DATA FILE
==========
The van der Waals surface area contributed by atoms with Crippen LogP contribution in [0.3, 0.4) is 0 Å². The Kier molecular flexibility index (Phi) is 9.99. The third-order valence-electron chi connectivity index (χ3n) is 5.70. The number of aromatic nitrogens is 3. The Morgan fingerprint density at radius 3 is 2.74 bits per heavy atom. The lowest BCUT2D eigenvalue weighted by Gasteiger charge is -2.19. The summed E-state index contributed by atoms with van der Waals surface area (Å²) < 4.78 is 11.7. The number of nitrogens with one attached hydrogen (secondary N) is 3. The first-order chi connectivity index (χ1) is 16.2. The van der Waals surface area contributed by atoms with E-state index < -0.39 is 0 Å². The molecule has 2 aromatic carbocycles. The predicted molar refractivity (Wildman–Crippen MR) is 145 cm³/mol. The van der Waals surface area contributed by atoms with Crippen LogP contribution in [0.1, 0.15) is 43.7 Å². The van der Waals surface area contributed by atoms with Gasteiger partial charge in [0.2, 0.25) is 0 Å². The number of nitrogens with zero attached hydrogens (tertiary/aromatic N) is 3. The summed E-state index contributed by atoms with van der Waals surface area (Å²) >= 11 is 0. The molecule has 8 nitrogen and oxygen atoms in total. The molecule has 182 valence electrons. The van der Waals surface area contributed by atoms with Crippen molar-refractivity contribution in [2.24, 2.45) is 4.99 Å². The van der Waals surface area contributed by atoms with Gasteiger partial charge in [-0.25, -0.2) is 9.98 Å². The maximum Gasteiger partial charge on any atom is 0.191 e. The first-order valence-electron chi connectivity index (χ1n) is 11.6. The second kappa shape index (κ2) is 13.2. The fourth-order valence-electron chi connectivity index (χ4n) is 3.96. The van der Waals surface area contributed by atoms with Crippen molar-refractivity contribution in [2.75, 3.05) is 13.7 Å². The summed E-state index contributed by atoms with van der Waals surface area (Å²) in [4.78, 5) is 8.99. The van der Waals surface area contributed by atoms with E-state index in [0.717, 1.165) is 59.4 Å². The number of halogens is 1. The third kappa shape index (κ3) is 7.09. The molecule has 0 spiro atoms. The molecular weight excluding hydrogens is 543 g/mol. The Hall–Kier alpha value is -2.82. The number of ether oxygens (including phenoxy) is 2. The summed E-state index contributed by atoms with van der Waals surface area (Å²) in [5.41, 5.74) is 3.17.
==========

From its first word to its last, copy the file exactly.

The van der Waals surface area contributed by atoms with Crippen LogP contribution in [0.3, 0.4) is 0 Å². The Kier molecular flexibility index (Phi) is 9.99. The third-order valence-electron chi connectivity index (χ3n) is 5.70. The number of aromatic nitrogens is 3. The Morgan fingerprint density at radius 3 is 2.74 bits per heavy atom. The lowest BCUT2D eigenvalue weighted by Gasteiger charge is -2.19. The summed E-state index contributed by atoms with van der Waals surface area (Å²) < 4.78 is 11.7. The number of nitrogens with one attached hydrogen (secondary N) is 3. The first-order chi connectivity index (χ1) is 16.2. The van der Waals surface area contributed by atoms with E-state index < -0.39 is 0 Å². The molecule has 2 aromatic carbocycles. The predicted molar refractivity (Wildman–Crippen MR) is 145 cm³/mol. The van der Waals surface area contributed by atoms with Crippen LogP contribution in [0.1, 0.15) is 43.7 Å². The van der Waals surface area contributed by atoms with Gasteiger partial charge in [0.2, 0.25) is 0 Å². The number of nitrogens with zero attached hydrogens (tertiary/aromatic N) is 3. The summed E-state index contributed by atoms with van der Waals surface area (Å²) >= 11 is 0. The molecule has 8 nitrogen and oxygen atoms in total. The molecule has 182 valence electrons. The van der Waals surface area contributed by atoms with Crippen molar-refractivity contribution in [2.24, 2.45) is 4.99 Å². The van der Waals surface area contributed by atoms with Gasteiger partial charge in [-0.25, -0.2) is 9.98 Å². The maximum Gasteiger partial charge on any atom is 0.191 e. The first-order valence-electron chi connectivity index (χ1n) is 11.6. The second kappa shape index (κ2) is 13.2. The fourth-order valence-electron chi connectivity index (χ4n) is 3.96. The van der Waals surface area contributed by atoms with Crippen molar-refractivity contribution in [2.75, 3.05) is 13.7 Å². The summed E-state index contributed by atoms with van der Waals surface area (Å²) in [4.78, 5) is 8.99. The van der Waals surface area contributed by atoms with E-state index in [0.717, 1.165) is 59.4 Å². The number of halogens is 1. The third kappa shape index (κ3) is 7.09. The molecule has 0 spiro atoms. The molecular weight excluding hydrogens is 543 g/mol. The Hall–Kier alpha value is -2.82. The number of ether oxygens (including phenoxy) is 2. The summed E-state index contributed by atoms with van der Waals surface area (Å²) in [5.41, 5.74) is 3.17.